Student Voices: Findings

  1. Challenges around learning in a second language
  2. Comparing the University of Minnesota to your previous school
  3. Interacting with University of Minnesota professors and staff
  4. What are the major problems you see for international students who are adjusting to being at the University?
  5. What would help international students adjust more easily during their first year?

Challenges around learning in a second language

Overview and Key Findings

Since many international students have a first language other than English, part of the survey focused on aspects of language that are often challenging for this population. Students were asked both a multiple option question (students could choose all answers that applied) and a short answer question about how their abilities in English impacted their learning. Some of the language challenges students experienced during their first semester included lack of confidence using their English in class, the heavy reading load, and examples used in class drawn only from American culture.

1.1 Which of the following made learning difficult in your first semester due to your English?

Students were first asked about what aspects of using their second language made learning difficult. The percentages of responses to this multiple option question are listed in Table 2. The top five most frequently chosen responses were echoed in open-ended questions later in the survey. Forty percent of the respondents indicated that they were not comfortable speaking in class because of their English. Subsequent comments by respondents indicated that many students lack confidence in their English abilities, which affects their participation in class and group discussions. Over a third of the respondents also indicated that the reading load was challenging for them, and that often the examples used in classes were exclusively from the U.S. context. Over 30% of respondents indicated that unfamiliar vocabulary and their grammatical accuracy were also factors that made learning difficult for them during their first semester at the University.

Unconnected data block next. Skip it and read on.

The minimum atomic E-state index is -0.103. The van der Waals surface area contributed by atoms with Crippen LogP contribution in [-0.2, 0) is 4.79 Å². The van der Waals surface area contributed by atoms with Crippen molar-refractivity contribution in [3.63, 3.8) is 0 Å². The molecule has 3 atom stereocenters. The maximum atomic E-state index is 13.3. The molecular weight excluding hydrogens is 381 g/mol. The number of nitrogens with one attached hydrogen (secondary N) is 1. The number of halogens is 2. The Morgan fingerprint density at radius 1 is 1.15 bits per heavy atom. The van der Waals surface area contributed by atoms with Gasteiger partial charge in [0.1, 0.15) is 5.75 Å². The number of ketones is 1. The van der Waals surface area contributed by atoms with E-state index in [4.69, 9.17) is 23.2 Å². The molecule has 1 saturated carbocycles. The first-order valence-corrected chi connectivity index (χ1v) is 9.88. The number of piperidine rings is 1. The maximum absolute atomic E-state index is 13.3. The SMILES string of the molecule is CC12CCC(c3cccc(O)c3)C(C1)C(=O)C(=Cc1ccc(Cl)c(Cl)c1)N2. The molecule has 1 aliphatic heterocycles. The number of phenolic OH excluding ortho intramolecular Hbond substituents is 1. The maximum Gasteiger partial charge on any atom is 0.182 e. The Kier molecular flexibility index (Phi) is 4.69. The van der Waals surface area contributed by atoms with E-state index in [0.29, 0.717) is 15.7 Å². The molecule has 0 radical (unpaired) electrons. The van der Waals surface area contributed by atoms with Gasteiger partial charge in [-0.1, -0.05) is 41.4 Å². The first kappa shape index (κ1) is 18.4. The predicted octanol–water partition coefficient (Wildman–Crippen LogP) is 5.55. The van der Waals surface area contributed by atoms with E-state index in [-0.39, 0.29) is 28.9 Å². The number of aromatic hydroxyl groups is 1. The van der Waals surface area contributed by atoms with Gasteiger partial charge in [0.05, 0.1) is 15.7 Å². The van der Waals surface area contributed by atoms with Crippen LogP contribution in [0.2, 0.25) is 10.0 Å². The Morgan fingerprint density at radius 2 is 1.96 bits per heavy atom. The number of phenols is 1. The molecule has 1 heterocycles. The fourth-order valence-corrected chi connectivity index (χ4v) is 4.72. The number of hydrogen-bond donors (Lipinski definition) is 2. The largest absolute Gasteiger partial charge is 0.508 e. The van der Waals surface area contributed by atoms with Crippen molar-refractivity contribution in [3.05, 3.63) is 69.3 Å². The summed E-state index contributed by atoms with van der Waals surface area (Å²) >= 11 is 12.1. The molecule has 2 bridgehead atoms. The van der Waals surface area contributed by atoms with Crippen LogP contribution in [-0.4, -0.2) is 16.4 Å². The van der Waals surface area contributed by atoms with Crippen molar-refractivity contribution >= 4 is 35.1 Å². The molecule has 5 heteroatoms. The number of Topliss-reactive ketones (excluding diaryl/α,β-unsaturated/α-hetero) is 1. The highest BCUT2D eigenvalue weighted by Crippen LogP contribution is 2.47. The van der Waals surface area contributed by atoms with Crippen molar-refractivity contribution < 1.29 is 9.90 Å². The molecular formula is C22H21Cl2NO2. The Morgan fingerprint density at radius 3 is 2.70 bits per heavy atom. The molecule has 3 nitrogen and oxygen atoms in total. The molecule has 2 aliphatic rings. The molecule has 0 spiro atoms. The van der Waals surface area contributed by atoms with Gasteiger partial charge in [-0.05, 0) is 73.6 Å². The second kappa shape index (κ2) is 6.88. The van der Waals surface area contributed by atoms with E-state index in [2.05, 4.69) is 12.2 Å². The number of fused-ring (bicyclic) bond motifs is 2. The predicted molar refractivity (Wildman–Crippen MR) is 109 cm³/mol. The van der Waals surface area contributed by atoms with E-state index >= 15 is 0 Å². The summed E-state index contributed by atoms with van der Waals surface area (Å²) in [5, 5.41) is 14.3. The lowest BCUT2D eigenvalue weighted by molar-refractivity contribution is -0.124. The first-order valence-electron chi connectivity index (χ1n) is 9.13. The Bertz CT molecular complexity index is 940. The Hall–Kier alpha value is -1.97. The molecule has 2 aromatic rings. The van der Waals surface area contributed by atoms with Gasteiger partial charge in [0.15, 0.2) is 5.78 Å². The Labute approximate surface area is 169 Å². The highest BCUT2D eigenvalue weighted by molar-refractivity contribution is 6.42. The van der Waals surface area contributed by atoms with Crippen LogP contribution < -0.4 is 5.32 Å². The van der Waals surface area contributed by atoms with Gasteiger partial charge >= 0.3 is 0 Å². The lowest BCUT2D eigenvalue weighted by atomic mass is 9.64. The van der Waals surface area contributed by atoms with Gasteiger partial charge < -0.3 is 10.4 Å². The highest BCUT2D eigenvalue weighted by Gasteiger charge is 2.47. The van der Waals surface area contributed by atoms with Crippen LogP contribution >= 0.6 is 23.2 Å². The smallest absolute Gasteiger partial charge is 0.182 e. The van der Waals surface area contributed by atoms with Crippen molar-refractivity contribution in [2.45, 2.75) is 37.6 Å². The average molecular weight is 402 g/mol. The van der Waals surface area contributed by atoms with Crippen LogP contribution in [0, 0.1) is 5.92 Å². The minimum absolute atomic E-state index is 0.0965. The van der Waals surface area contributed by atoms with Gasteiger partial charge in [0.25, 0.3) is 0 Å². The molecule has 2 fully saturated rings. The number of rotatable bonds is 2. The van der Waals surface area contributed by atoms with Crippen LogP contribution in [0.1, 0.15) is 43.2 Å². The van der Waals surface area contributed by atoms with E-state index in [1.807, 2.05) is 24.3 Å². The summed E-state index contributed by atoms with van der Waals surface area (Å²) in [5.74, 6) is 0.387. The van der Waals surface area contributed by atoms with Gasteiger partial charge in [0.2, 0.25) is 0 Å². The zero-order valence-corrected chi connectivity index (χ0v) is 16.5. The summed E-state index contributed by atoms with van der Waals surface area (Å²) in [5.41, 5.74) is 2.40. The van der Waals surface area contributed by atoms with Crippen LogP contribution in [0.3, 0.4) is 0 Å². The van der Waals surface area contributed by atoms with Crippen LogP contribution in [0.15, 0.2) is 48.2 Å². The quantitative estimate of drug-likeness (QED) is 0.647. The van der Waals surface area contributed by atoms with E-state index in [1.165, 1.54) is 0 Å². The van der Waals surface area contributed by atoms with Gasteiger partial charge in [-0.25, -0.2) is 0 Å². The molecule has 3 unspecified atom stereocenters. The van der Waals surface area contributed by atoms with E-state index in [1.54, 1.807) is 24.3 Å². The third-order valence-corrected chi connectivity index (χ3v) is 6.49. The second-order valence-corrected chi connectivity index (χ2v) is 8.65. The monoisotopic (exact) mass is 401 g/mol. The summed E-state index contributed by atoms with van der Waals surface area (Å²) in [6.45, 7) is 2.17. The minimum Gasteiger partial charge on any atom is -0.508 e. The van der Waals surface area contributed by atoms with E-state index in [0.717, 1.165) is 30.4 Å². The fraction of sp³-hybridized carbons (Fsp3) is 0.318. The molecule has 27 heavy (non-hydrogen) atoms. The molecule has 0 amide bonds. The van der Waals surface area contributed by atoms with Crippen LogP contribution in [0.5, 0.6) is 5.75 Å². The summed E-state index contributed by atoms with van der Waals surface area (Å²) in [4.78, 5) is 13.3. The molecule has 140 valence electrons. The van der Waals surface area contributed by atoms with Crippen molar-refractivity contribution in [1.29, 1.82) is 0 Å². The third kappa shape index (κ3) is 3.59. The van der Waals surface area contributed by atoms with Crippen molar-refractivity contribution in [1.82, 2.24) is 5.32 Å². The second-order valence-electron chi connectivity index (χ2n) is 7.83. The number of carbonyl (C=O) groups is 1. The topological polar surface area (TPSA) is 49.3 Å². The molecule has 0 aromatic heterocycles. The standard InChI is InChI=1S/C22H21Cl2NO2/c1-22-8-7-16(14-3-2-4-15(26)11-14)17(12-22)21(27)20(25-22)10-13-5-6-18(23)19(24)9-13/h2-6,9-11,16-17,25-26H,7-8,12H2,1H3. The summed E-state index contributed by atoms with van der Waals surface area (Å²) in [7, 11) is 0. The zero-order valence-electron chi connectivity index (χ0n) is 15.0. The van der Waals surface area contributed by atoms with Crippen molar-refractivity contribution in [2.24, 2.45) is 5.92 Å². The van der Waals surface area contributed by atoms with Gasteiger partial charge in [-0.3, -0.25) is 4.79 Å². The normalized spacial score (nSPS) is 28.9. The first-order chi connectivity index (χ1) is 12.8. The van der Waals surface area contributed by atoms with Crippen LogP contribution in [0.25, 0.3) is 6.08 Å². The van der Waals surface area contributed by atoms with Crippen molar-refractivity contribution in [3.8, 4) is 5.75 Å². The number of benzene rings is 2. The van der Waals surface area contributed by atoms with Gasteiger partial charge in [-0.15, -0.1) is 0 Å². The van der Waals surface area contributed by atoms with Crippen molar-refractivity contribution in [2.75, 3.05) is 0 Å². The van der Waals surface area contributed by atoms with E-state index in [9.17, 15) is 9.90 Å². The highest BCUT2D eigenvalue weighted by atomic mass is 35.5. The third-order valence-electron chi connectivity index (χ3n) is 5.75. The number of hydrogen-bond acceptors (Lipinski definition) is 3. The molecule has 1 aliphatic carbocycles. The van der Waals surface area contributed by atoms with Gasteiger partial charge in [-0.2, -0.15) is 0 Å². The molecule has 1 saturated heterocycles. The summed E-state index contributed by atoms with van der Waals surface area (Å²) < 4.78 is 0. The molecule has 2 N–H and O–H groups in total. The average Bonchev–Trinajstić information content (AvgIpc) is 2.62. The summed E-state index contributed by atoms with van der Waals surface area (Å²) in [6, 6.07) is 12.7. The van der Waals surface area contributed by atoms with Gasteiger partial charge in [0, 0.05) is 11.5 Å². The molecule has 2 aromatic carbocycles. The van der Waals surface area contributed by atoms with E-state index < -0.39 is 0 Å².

Table 3. Summary of student responses to Question #1: Which of the following made learning difficult in your first semester due to your English? Please check all that apply even if it was true in only one class.

Answer Count %
I was not comfortable speaking in class because of my English. 92 40%
There was too much reading. 81 35%
Too many examples used in class were taken from U.S. culture. 79 34%
Too much of the vocabulary was unfamiliar. 75 32%
My writing had too many grammar errors. 70 30%
I wasn’t clear about what to do during pair work or group work. 68 29%
Professors/instructors spoke too quickly. 65 28%
I was unfamiliar with the types of writing assignments. 52 22%
I didn’t understand other students during pair work or group work. 51 22%
People could not understand me when I spoke. 46 20%
The professors/instructors didn’t provide enough visual material
(e.g. writing or slides) while teaching.
42 18%
The directions given for writing assignments were unclear to me. 42 18%
I couldn’t understand the reading material. 37 16%